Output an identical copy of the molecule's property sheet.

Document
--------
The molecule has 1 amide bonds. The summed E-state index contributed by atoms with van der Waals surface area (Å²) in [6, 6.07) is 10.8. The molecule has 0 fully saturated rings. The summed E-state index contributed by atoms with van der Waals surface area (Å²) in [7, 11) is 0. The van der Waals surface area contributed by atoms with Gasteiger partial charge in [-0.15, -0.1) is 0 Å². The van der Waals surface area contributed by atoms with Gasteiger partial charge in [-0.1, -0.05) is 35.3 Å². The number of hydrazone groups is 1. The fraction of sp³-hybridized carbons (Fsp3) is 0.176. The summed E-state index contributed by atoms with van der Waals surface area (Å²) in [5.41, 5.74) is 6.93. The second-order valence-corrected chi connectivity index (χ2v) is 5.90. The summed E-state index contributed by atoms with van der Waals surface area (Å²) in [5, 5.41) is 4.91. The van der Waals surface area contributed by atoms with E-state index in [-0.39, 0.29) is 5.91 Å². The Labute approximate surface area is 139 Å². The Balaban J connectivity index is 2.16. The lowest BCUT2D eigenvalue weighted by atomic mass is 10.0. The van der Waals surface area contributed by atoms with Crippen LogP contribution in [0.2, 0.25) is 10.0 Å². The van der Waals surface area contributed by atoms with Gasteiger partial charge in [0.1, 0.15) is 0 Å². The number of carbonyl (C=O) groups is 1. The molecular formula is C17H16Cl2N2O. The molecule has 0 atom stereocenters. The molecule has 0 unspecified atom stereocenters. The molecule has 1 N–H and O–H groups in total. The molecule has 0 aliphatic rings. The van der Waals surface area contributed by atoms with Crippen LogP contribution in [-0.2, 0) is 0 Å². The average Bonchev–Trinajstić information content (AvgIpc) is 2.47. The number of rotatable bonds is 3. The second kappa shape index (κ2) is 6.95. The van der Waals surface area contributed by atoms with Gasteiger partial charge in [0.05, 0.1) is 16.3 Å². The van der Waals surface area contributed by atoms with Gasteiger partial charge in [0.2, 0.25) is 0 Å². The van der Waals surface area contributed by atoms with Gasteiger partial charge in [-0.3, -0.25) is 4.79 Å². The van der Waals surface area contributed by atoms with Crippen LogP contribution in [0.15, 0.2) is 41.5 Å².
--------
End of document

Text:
The molecule has 1 amide bonds. The summed E-state index contributed by atoms with van der Waals surface area (Å²) in [6, 6.07) is 10.8. The molecule has 0 fully saturated rings. The summed E-state index contributed by atoms with van der Waals surface area (Å²) in [7, 11) is 0. The van der Waals surface area contributed by atoms with Gasteiger partial charge in [-0.15, -0.1) is 0 Å². The van der Waals surface area contributed by atoms with Gasteiger partial charge in [-0.1, -0.05) is 35.3 Å². The number of hydrazone groups is 1. The fraction of sp³-hybridized carbons (Fsp3) is 0.176. The summed E-state index contributed by atoms with van der Waals surface area (Å²) in [5.41, 5.74) is 6.93. The second-order valence-corrected chi connectivity index (χ2v) is 5.90. The summed E-state index contributed by atoms with van der Waals surface area (Å²) in [5, 5.41) is 4.91. The van der Waals surface area contributed by atoms with E-state index in [-0.39, 0.29) is 5.91 Å². The Labute approximate surface area is 139 Å². The Balaban J connectivity index is 2.16. The lowest BCUT2D eigenvalue weighted by atomic mass is 10.0. The van der Waals surface area contributed by atoms with Crippen LogP contribution in [0.2, 0.25) is 10.0 Å². The van der Waals surface area contributed by atoms with Gasteiger partial charge in [0.1, 0.15) is 0 Å². The number of carbonyl (C=O) groups is 1. The molecular formula is C17H16Cl2N2O. The molecule has 0 atom stereocenters. The molecule has 0 unspecified atom stereocenters. The molecule has 1 N–H and O–H groups in total. The molecule has 0 aliphatic rings. The van der Waals surface area contributed by atoms with Crippen LogP contribution in [-0.2, 0) is 0 Å². The average Bonchev–Trinajstić information content (AvgIpc) is 2.47. The number of rotatable bonds is 3. The second kappa shape index (κ2) is 6.95. The van der Waals surface area contributed by atoms with Gasteiger partial charge in [0.05, 0.1) is 16.3 Å². The van der Waals surface area contributed by atoms with Gasteiger partial charge in [0.2, 0.25) is 0 Å². The van der Waals surface area contributed by atoms with Gasteiger partial charge in [-0.3, -0.25) is 4.79 Å². The van der Waals surface area contributed by atoms with Crippen LogP contribution in [0.15, 0.2) is 41.5 Å².